The new requirements will apply to both DB and DC schemes and there will be further consultation on both the content of the regulations and the timing of the roll-out, which will begin with larger schemes only. The intention is to prescribe a detailed disclosure framework to provide consistent reporting, allowing comparison between schemes to facilitate public scrutiny and challenges to poor practice.


TPR: regulatory intervention works

The Pensions Regulator’s latest blog post suggests that more trustees are negotiating higher employer pension contributions, prompted by increased communications about TPR’s expectations.

As set out in its latest compliance and enforcement bulletin, TPR’s four regulatory initiatives (on fair treatment – contributions vs. dividends; recovery plan length; investment governance, and recordkeeping) have reportedly shown encouraging results. These initiatives take the form of written contact to clarify TPR expectations; trustees are given a reasonable time to take action, with TPR’s guidance and support – but TPR may take enforcement action if it considers this necessary. TPR’s message is that ‘there’s no excuse not to comply with our regulatory initiatives and make improvements where we indicate they are necessary’.

TPR has announced a future regulatory initiative to check levels of trustee knowledge and understanding once its updated code of practice is in place.


Auto-enrolment trigger and thresholds 2020/21

The auto-enrolment earnings trigger will remain at £10,000 for tax year 2020/21, the government has confirmed. The lower threshold of the qualifying earnings band (used to calculate statutory minimum contributions as set out in the legislation) will be increased slightly, remaining in line with the National Insurance contributions threshold at £6,240. The upper limit of the qualifying earnings band will remain at £50,000.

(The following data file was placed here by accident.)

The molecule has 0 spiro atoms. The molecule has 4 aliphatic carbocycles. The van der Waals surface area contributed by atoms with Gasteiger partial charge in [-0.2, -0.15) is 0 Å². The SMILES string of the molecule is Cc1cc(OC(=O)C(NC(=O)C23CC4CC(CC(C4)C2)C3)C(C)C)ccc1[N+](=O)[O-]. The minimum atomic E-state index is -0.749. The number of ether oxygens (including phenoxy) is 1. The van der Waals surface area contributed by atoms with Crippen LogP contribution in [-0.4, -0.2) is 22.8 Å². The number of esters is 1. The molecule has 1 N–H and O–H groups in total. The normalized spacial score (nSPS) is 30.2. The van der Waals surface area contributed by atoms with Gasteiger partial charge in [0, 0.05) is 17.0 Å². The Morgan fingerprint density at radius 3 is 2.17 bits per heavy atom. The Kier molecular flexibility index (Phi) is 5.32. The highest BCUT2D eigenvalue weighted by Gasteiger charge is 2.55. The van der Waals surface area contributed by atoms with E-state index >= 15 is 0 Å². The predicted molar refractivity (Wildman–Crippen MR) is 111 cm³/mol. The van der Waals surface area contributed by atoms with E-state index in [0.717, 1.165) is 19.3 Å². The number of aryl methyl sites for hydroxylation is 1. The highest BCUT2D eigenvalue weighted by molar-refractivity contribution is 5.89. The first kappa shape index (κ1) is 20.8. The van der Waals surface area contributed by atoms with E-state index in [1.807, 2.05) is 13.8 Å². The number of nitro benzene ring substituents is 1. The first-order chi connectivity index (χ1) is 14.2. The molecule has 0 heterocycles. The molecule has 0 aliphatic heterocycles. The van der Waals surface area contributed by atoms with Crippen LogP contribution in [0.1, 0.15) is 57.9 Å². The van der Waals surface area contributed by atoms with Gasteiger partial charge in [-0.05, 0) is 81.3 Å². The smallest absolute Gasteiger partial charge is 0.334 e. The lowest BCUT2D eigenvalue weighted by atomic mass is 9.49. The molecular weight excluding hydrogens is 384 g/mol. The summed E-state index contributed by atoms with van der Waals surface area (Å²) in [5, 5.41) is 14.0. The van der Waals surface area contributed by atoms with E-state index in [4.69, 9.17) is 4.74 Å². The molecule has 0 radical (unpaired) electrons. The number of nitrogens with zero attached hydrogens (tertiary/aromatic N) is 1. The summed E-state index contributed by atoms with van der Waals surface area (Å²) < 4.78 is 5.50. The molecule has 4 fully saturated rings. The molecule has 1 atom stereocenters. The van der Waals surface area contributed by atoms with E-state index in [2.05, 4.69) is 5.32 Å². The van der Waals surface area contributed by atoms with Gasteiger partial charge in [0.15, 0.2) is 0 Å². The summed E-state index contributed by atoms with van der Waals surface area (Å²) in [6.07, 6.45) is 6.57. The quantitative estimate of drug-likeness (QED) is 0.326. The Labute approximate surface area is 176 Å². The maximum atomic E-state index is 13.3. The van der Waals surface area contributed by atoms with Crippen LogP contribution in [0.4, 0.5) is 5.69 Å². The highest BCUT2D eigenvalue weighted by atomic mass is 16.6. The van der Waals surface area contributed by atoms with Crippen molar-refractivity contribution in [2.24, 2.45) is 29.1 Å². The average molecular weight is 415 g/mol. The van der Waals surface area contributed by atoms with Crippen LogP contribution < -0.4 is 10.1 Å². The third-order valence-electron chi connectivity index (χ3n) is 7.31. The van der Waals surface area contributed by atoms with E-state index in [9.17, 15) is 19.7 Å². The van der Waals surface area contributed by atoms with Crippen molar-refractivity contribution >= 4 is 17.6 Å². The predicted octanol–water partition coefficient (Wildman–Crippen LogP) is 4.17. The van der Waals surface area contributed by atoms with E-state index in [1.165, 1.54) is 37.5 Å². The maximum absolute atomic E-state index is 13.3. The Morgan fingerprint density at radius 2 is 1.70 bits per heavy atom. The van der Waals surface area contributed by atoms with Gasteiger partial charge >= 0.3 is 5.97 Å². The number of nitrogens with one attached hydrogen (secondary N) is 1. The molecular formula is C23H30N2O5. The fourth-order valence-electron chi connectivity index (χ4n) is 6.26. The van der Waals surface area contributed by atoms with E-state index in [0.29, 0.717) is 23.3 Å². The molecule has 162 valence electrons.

For employers who certify that contributions meet minimum quality standards by reference to equivalence with statutory minimum contributions, the marginal shrinking of the qualifying earnings band means that additional checks should not be required.


TPR: report on House of Fraser pre-pack

TPR has published a regulatory intervention report in relation to the House of Fraser pension scheme. The business and assets of House of Fraser were sold in a ‘pre-pack’ deal after it went into administration in August 2018. The Regulator had been involved with the company directors and trustees for some time prior to this; following the collapse of an attempted company voluntary arrangement, the business was sold and the scheme entered PPF assessment. TPR then investigated whether there was a case for the use of its moral hazard powers – for example, whether there had been viable alternatives to company administration and whether the timing of the administration had been premature, and whether there had been any preferential treatment of the eventual purchaser.

TPR now reports that there was no evidence of acts or transactions warranting further investigation or use of its powers, but notes that where pre-pack administrations result in the removal of sponsor support from a DB scheme, the parties should expect TPR to investigate these issues.